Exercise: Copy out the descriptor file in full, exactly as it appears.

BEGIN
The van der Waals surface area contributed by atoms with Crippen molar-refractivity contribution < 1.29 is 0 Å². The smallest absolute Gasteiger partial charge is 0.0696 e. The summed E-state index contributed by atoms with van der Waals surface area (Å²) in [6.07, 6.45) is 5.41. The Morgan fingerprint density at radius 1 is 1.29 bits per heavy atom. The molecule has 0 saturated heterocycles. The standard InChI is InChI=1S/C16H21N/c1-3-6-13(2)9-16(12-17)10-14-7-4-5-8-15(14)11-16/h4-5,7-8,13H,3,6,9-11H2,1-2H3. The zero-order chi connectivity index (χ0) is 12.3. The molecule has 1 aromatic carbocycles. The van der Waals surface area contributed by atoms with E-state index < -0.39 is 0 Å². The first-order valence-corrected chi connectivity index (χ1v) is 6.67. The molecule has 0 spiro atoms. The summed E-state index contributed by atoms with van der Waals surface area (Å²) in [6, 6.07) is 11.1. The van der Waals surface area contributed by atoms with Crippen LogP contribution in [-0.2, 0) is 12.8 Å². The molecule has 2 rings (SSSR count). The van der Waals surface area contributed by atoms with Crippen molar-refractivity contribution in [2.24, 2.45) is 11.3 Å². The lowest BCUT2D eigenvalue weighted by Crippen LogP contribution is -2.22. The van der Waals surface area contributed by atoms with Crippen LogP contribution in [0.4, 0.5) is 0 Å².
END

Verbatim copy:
The van der Waals surface area contributed by atoms with Crippen molar-refractivity contribution < 1.29 is 0 Å². The smallest absolute Gasteiger partial charge is 0.0696 e. The summed E-state index contributed by atoms with van der Waals surface area (Å²) in [6.07, 6.45) is 5.41. The Morgan fingerprint density at radius 1 is 1.29 bits per heavy atom. The molecule has 0 saturated heterocycles. The standard InChI is InChI=1S/C16H21N/c1-3-6-13(2)9-16(12-17)10-14-7-4-5-8-15(14)11-16/h4-5,7-8,13H,3,6,9-11H2,1-2H3. The zero-order chi connectivity index (χ0) is 12.3. The molecule has 1 aromatic carbocycles. The van der Waals surface area contributed by atoms with E-state index < -0.39 is 0 Å². The first-order valence-corrected chi connectivity index (χ1v) is 6.67. The molecule has 0 spiro atoms. The summed E-state index contributed by atoms with van der Waals surface area (Å²) in [6, 6.07) is 11.1. The van der Waals surface area contributed by atoms with Crippen LogP contribution in [-0.2, 0) is 12.8 Å². The molecule has 2 rings (SSSR count). The van der Waals surface area contributed by atoms with Crippen molar-refractivity contribution in [2.24, 2.45) is 11.3 Å². The lowest BCUT2D eigenvalue weighted by Crippen LogP contribution is -2.22. The van der Waals surface area contributed by atoms with Crippen LogP contribution in [0.4, 0.5) is 0 Å².